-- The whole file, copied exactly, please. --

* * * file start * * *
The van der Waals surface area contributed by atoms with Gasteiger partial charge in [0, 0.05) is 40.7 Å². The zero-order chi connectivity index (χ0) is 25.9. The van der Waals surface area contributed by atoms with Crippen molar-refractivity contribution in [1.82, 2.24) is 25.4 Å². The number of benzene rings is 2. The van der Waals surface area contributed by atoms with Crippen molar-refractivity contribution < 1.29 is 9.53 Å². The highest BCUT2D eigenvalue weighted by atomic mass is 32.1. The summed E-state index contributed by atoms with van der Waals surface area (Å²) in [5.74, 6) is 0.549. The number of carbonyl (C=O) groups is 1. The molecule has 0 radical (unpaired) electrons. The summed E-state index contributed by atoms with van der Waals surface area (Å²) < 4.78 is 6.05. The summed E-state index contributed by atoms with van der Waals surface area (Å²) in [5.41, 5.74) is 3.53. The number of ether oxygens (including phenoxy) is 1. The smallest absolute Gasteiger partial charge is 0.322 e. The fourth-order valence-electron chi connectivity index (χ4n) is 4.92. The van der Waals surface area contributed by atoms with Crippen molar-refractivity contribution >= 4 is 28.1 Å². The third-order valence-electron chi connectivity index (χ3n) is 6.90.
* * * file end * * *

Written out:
The van der Waals surface area contributed by atoms with Gasteiger partial charge in [0, 0.05) is 40.7 Å². The zero-order chi connectivity index (χ0) is 25.9. The van der Waals surface area contributed by atoms with Crippen molar-refractivity contribution in [1.82, 2.24) is 25.4 Å². The number of benzene rings is 2. The van der Waals surface area contributed by atoms with Crippen molar-refractivity contribution < 1.29 is 9.53 Å². The highest BCUT2D eigenvalue weighted by atomic mass is 32.1. The summed E-state index contributed by atoms with van der Waals surface area (Å²) in [5.74, 6) is 0.549. The number of carbonyl (C=O) groups is 1. The molecule has 0 radical (unpaired) electrons. The summed E-state index contributed by atoms with van der Waals surface area (Å²) < 4.78 is 6.05. The summed E-state index contributed by atoms with van der Waals surface area (Å²) in [5.41, 5.74) is 3.53. The number of ether oxygens (including phenoxy) is 1. The smallest absolute Gasteiger partial charge is 0.322 e. The fourth-order valence-electron chi connectivity index (χ4n) is 4.92. The van der Waals surface area contributed by atoms with Crippen molar-refractivity contribution >= 4 is 28.1 Å². The third-order valence-electron chi connectivity index (χ3n) is 6.90.